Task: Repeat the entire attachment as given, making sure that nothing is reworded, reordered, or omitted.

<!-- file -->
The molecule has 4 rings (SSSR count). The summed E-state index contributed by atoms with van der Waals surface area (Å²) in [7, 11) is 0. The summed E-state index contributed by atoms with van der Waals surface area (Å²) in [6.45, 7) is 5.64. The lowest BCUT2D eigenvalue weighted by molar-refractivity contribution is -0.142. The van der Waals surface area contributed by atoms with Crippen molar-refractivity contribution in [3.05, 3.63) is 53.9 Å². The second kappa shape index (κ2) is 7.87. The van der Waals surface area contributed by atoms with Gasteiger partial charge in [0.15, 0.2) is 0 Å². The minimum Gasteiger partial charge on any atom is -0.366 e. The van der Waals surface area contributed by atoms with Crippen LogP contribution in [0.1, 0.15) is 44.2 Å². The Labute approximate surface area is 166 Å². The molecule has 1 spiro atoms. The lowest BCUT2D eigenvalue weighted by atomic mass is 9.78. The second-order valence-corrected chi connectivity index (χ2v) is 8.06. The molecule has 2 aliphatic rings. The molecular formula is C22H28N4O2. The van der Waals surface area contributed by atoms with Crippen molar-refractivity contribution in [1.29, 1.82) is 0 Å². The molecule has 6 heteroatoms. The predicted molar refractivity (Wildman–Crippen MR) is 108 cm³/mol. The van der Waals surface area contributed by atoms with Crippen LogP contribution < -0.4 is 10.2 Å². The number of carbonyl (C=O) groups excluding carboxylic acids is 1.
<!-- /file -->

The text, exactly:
The molecule has 4 rings (SSSR count). The summed E-state index contributed by atoms with van der Waals surface area (Å²) in [7, 11) is 0. The summed E-state index contributed by atoms with van der Waals surface area (Å²) in [6.45, 7) is 5.64. The lowest BCUT2D eigenvalue weighted by molar-refractivity contribution is -0.142. The van der Waals surface area contributed by atoms with Crippen molar-refractivity contribution in [3.05, 3.63) is 53.9 Å². The second kappa shape index (κ2) is 7.87. The van der Waals surface area contributed by atoms with Gasteiger partial charge in [0.15, 0.2) is 0 Å². The minimum Gasteiger partial charge on any atom is -0.366 e. The van der Waals surface area contributed by atoms with Crippen LogP contribution in [0.1, 0.15) is 44.2 Å². The Labute approximate surface area is 166 Å². The molecule has 1 spiro atoms. The lowest BCUT2D eigenvalue weighted by atomic mass is 9.78. The second-order valence-corrected chi connectivity index (χ2v) is 8.06. The molecule has 2 aliphatic rings. The molecular formula is C22H28N4O2. The van der Waals surface area contributed by atoms with Crippen molar-refractivity contribution in [1.29, 1.82) is 0 Å². The molecule has 6 heteroatoms. The predicted molar refractivity (Wildman–Crippen MR) is 108 cm³/mol. The van der Waals surface area contributed by atoms with Crippen LogP contribution < -0.4 is 10.2 Å². The number of carbonyl (C=O) groups excluding carboxylic acids is 1.